Why Grace Is the Answer in a Culture of Legalism and Lawlessness
By. Dr. Ted Baehr, Publisher
Every day people comment about the many attacks on the Church, from ISIS to governments around the world. These are incredibly disturbing and deserve our attention and our prayers, especially for laborers bringing the Good News to people who are persecuting us so they will be set free.
Of course, such attacks have happened frequently in history.
Internally, however, the Body of Christ also has been weakened by aberrant theology, which has affected the Church since the days of Jesus. At the time of St. Augustine, for example, North Africa was the Bible Belt and Breadbasket of the Roman Empire. In fact, North Africa produced some of the great theological patriarchs in Christendom. Consequently, there were four churches on every block. Within one generation, however, the vibrant Christian faith of North Africa was lost to the malignant invasion of the hyper-legalistic Muslims.
What caused the Christian faith’s sudden downfall in North Africa were two forms of aberrant theology that sapped its life.
One was Donatism, which Augustine refuted. The Donatists felt you couldn’t participate in communion, if you had compromised at all with the Roman Empire. It was a form of Christian Pharisaism, or legalism. Augustine pointed out that no man is righteous, as the Bible says, and the efficacy of baptism, communion and participation in the Church depends not on how good we are, but on how great God is. It is God’s grace that is being manifested, not our perfection allowing us to be holier than thou.
The other aberrant theology was a hyper-enthusiastic antinomianism, or lawlessness. This heresy announced that the Second Coming was close at hand, so when people heard about Islam, they mistakenly thought Mohammed was the fulfillment of this confused prophecy.
Today it’s easy to see these aberrant theologies clouding people’s views and sapping the Church’s vitality. With regard to movies, thanks to our persistent efforts, there are more scenes in churches, more visuals of Bibles, crosses and even Jesus, and more dramatic events that are soteriological or redemptive in nature. A contemporary atheist would be insulted for good reason. The Cross is offensive to atheists, not because the person wearing it is deserving or superior, but because it points to the power of God’s grace. The same is true of the Bible.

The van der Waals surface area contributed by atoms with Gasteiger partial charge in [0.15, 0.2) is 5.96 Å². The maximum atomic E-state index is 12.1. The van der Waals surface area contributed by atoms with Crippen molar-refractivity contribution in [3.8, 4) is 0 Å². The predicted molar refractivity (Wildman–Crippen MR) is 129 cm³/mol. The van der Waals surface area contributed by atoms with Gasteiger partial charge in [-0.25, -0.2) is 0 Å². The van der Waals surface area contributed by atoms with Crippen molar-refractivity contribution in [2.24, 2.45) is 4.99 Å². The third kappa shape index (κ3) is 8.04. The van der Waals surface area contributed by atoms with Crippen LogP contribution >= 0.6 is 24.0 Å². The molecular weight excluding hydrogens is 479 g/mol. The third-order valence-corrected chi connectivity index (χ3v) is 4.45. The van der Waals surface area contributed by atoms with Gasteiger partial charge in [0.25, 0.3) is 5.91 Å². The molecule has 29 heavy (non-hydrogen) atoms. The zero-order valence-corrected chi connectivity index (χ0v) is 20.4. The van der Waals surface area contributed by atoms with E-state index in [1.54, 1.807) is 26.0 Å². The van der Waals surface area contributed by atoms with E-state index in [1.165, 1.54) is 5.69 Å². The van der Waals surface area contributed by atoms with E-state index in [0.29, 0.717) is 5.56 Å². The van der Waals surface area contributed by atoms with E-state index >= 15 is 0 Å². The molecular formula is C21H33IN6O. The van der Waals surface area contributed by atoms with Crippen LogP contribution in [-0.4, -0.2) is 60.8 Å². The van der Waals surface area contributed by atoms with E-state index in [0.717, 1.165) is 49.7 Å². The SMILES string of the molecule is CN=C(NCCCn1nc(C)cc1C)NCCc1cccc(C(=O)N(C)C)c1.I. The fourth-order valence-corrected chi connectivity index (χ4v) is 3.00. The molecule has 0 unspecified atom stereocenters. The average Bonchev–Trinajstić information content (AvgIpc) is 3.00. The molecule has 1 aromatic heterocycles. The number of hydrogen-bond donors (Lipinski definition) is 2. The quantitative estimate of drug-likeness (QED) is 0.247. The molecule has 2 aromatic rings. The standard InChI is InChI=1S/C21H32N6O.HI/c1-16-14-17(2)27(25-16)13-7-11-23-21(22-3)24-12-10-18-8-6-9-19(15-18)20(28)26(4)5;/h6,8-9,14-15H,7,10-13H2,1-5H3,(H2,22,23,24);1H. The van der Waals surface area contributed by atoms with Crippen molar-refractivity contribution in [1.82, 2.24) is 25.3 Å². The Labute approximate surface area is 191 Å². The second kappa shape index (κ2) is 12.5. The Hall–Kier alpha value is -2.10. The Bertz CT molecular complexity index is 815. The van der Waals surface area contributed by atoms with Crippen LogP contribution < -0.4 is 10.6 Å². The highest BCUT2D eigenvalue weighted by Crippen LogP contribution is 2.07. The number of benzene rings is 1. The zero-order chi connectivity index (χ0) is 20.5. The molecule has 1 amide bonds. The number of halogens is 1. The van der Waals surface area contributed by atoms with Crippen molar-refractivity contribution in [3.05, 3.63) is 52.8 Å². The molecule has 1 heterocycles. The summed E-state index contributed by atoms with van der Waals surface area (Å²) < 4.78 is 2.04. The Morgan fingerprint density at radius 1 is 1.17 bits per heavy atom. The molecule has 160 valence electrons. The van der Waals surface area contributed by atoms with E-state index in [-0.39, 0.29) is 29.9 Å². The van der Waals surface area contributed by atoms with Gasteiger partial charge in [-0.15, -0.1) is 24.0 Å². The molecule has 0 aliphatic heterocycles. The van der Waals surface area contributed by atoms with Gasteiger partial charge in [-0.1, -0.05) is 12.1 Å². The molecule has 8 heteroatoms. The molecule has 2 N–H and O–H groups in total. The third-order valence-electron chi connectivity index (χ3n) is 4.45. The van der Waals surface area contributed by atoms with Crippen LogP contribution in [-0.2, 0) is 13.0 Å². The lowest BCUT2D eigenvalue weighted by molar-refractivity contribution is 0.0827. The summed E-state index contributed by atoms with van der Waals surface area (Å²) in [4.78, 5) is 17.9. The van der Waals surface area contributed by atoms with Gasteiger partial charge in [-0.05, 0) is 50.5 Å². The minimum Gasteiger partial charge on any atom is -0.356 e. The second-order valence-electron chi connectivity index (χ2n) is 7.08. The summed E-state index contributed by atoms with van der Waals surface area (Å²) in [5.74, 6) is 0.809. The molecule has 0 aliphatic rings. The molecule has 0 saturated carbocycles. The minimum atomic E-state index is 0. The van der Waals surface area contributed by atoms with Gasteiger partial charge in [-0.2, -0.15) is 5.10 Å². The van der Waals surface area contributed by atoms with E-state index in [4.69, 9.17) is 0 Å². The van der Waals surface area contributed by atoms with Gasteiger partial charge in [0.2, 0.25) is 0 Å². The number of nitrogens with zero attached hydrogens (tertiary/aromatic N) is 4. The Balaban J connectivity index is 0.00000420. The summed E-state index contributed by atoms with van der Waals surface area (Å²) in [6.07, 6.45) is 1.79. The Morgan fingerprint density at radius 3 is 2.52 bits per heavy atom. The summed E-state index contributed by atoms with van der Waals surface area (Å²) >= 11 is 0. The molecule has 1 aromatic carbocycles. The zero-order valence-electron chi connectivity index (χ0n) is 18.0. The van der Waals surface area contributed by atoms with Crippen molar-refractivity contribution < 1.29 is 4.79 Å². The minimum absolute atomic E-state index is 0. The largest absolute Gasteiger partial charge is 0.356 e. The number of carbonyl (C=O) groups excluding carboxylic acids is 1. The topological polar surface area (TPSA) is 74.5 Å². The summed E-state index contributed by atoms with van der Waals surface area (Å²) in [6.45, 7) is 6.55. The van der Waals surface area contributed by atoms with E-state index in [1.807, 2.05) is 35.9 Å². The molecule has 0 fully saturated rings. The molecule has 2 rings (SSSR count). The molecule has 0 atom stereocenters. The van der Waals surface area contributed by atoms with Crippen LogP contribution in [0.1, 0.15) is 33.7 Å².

The Donatists, however, would say this person, such as Superman in MAN OF STEEL, is not a Christian, so there’s no reason to claim any Christian influence on the movie or those who see it. The fact of the matter is, the very stained glass window in the church scene in MAN OF STEEL isn’t a testimony of who Superman is, but who Jesus Christ is. Thus, it is an outward and visible sign of God’s grace. The fact that someone has put it into the movie, for whatever reason, is a testimony to Jesus Christ. Of course, there are conversions, but sanctification usually takes time and there is really no such thing as a perfectly sanctified Christian believer, so the Donatists would say such a person isn’t living like a Christian.
I came from the Dark Side. I grew up in the entertainment industry. I was doing all the wrong things, but God changed me.
Another example is that God changed Paul. Thus, if you read Paul’s Letter to the Galatians carefully, you’ll see Paul allowed God to transform him, and transformed he was.
The truth is, as the great theologians have always stated, it is God’s grace in us that makes the difference, not our own capabilities, abilities or intentions. When we get this point wrong, the legalism of Donatism eventually sets the stage for a more stringent, more vicious legalism, which is Islam. While Islam is more legalistic, to a cruel, cruel degree, it never understands or experiences the power of God’s grace, love, forgiveness, and transformation.
Revival depends on God. Let God arise, and love will prevail. We need more Christian references in movies and entertainment, and less Donatism in our cultural prejudices.
On the other hand, however, we also need to avoid being lawless or antinomian, which was the other force that sapped the strength of the Church in North Africa in the Fifth, Sixth and Seventh Centuries. Easy believism, or lawlessness, brought a backlash of frightening proportions with the rise of Islam.
However, easy believism or lawlessness isn’t cured by Donatism, and Donatism isn’t cured by antinomianism. They are cured by a personal relationship with Jesus Christ, a relationship that transforms us from the inside out, to experience God’s power and grace to do good because it sets us free of bondage to the forces of darkness.